The Portrait of Britain vol. 6 book is kindly sponsored by JCDecaux
© Mark Griffiths
Portrait of Britain returns with a shortlist of 200 photographs that celebrate the country’s unique heritage and diversity
There is a touch of Gandalf in the wise, determined stare captured by Mark Griffiths on a rain-drenched day on the outskirts of Merthyr Tydfil. The portrait of Phil Duggan, a former coal miner who worked at the Merthyr colliery all of his adult working life, encapsulates the sense of stoicism and pride the Welshman feels about his community, and his determination to make it a better place to live for future generations to come.
It is one of 200 photographs shortlisted for the 2023 edition of Portrait of Britain, and one of many that convey a sense of resilience – a fitting theme for all that we have come through in the years since the annual book and exhibition was initiated eight years ago.
In another picture we see Naomi St Juste’s portrait of Jessikah Inaba, capturing an informal smile that subtly disrupts the finery and tradition of her professional clobber, and which belies the force of will that made her Britain’s first female Black and blind barrister. These two photographs, like dozens others in the shortlist, reference the formal aesthetic of historic portraiture, providing a plinth to honour exemplars of our communities that would otherwise go unrecognised.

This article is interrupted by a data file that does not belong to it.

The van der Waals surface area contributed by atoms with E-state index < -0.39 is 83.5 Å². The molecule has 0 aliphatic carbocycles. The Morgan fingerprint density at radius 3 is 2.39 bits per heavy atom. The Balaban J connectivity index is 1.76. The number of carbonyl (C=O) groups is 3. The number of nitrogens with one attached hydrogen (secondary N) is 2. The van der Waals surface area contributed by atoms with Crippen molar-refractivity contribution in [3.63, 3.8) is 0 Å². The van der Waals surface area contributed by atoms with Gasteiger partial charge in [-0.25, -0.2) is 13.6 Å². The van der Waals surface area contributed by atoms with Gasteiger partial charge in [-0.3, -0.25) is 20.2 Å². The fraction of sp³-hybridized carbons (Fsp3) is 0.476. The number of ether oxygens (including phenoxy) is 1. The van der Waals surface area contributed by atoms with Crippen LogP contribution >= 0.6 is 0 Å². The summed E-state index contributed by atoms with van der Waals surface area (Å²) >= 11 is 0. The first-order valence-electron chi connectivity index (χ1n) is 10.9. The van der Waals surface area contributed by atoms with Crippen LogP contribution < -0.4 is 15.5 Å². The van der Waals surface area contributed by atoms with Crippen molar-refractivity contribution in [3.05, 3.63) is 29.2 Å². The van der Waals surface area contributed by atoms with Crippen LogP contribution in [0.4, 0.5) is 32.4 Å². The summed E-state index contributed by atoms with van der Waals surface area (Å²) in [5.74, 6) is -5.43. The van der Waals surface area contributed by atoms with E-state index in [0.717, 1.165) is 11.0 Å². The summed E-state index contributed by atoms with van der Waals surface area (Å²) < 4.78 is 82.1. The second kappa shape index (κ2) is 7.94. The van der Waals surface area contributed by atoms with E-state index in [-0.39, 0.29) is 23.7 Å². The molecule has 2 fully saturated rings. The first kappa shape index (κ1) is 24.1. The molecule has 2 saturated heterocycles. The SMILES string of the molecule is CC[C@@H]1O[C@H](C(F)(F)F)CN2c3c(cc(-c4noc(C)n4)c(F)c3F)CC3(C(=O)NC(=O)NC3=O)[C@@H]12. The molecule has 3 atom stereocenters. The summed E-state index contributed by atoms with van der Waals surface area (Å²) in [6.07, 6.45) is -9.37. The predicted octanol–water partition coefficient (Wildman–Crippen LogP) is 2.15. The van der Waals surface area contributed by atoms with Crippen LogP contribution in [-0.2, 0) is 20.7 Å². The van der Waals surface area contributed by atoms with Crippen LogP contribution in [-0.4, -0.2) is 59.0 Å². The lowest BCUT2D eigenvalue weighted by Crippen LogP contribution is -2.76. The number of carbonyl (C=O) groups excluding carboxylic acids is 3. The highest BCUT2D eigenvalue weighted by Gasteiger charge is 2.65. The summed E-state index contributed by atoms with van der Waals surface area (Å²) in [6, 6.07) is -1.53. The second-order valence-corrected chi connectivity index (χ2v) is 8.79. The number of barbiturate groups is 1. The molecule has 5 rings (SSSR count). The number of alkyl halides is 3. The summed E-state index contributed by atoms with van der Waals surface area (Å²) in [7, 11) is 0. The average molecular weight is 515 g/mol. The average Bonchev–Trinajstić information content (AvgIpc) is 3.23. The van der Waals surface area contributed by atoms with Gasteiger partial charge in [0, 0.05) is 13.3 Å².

There are more familiar faces too – such as an improvised portrait of Sir Ian McKellen striking a camp pose for Frederic Aranda moments before taking the stage as Mother Goose at the Duke of York Theatre in London’s West End. Don Letts, Lily Allen and Ian Wright are just a few of the other sportspeople, musicians, actors and personalities who feature among the 200 shortlisted portraits in the accompanying book, Portrait of Britain Volume 6, published by Bluecoat Press.
For the most part, the subjects are everyday people: those who may be invisible in our communities, yet have nonetheless lived extraordinary lives. They are people such as Muriel Tridinnick, who served in the Women’s Royal Naval Service during World War II, and who is the most senior subject here at 103-years-old, seen gracefully posed in her room at the care home where she now lives, photographed by Hannah McKay.
A particular favourite is Muir Vidler’s portrait of veteran publican James Clancy, which transports us to an iconic bar in Glasgow’s Southside, little changed since its 1960s heyday. The impeccably dressed owner of The Laurieston maintains an ever-watchful eye on proceedings, even when photographed at half-mast as he returns up from the cellar. Another is Betty Oxlade-Martin’s touching portrait of two young friends, Ruby and Emma, photographed at an animé convention, supporting each other to express themselves to the camera.
The book is sponsored by JCDecaux, who will stage one of the UK’s largest annual public art exhibitions in the new year featuring 100 portraits from the shortlist, as it has done since the inception of Portrait of Britain. The 100 winners will be announced on 08 January 2024, as they go on show on digital advertising screens located in high streets, shopping centres and transport hubs across the country, accompanied by the latest edition of Portrait of Britain in book form.